“Subscribing to independent research ensures that there is no conflict of interest and you get unbiased advice,” says Vipin Khandelwal, CEO, personalfn.com, an independent mutual fund research provider. Such services come out with recommendations on individual schemes and also offer ideal portfolios.
They keep their subscribers informed about updates in their recommended schemes. For example, a change of fund manager in a recommended scheme may not be noticed by an investor, but the research house may not only report it but also advise the future course of action that the investor should take. For independent opinion, you have to pay an annual fee and also take care of your transactions.
Portfolio Management Services: If you have more than Rs 5 lakh to invest and do not want to get into research and executing transactions, portfolio management services may be an option worth exploring. Broking firms invest your money in a judicious mix of equity and debt schemes, taking into account your risk profile and your return expectations. Some of them charge a fee of up to 1% of the money invested for offering these services.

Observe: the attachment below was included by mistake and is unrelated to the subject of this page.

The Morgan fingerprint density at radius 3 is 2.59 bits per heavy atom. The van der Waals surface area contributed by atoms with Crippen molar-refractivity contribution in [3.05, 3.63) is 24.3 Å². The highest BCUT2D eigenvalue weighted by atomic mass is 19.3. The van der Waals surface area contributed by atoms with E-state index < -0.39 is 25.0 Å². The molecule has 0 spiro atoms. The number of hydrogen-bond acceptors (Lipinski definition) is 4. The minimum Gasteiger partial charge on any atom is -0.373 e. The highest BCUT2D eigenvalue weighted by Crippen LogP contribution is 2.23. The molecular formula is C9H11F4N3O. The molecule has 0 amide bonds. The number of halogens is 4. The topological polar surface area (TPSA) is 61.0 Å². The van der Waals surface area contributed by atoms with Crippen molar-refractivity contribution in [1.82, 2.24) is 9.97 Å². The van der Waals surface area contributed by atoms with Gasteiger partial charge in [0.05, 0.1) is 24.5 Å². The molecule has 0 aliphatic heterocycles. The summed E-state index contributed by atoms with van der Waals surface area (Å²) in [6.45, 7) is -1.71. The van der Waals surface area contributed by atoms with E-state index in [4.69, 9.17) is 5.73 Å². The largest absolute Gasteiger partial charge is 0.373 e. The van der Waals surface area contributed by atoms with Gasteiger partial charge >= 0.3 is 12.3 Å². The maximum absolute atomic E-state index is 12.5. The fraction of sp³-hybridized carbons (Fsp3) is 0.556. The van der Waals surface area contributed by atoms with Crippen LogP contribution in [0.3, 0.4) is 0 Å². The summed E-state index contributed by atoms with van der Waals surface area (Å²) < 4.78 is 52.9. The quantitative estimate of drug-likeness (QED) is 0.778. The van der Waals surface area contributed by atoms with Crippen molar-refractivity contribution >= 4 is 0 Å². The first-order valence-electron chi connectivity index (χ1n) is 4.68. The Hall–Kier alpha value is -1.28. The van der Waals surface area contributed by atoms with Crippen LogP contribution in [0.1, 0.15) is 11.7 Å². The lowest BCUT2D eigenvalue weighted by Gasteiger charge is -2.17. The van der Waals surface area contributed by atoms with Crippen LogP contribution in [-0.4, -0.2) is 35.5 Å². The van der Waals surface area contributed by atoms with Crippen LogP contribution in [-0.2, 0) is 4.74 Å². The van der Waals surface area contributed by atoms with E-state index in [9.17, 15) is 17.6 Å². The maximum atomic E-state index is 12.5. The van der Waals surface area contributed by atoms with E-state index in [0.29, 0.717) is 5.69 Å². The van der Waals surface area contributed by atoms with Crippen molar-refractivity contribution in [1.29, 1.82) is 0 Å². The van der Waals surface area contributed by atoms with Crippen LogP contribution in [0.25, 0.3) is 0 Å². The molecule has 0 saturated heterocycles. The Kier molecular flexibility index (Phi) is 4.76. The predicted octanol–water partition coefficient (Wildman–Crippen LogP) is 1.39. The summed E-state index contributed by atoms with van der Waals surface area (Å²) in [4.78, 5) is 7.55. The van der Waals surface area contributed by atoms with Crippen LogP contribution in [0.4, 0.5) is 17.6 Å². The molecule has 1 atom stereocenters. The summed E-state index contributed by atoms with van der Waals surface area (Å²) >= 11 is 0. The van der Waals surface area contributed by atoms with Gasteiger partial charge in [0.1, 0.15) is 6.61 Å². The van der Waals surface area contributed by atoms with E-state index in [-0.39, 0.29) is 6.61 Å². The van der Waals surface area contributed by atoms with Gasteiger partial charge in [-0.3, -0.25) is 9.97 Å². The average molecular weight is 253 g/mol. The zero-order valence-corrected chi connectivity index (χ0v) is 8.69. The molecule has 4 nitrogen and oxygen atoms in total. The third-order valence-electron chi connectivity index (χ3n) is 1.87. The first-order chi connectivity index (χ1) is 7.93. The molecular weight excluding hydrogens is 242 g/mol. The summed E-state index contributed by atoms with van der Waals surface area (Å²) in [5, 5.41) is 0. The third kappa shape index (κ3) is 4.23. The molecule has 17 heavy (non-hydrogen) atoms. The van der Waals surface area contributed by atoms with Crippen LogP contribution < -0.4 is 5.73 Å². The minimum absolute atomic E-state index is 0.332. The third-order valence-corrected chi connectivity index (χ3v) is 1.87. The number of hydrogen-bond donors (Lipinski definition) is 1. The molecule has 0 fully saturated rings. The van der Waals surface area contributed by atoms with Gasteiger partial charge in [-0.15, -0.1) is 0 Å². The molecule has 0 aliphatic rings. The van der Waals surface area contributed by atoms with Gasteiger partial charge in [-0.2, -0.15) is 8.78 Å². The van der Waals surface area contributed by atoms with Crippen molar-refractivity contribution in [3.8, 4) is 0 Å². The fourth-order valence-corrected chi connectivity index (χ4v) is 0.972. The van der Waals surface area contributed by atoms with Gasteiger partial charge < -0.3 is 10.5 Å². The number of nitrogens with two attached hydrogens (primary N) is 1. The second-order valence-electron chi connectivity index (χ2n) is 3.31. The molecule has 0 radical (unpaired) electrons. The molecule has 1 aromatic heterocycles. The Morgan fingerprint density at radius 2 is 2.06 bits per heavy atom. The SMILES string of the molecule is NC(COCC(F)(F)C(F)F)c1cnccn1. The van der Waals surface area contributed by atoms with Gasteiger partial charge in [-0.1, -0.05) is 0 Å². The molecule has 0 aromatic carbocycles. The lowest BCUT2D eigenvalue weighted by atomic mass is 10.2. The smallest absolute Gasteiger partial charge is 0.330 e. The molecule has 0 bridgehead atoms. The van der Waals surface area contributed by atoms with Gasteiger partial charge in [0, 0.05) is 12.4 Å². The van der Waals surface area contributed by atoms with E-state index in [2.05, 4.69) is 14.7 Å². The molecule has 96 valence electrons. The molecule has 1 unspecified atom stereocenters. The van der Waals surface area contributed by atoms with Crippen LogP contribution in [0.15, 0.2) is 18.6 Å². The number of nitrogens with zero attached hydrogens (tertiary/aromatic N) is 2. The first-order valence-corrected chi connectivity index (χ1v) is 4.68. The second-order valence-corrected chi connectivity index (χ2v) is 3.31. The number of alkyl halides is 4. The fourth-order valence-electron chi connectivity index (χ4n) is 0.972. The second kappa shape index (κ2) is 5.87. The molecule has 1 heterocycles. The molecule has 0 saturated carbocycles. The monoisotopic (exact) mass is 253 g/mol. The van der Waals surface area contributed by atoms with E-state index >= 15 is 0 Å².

Services include timely monitoring and monthly updates on your portfolio. You will get a pass-through statement that will tell you how many stocks you own on a consolidated basis. For example, if the broker has invested in five different schemes and out of these four have invested in Reliance Industries , the pass-through statement will tell you how much of your money is invested in Reliance Industries.
It gives a clearer picture to the investor of the risks involved.
“We book profits at regular intervals taking into account the asset allocation of the client,” says Hiren Dhakan, associate fund manager, Bonanza Portfolio. The power of attorney enables the brokerage to do this, which a fund distributor cannot do. But given little publicly available information about the performance of these services, investors have to choose their service providers with utmost care. Remember, you can again be in the company of an underperformer.
Source: Economic Times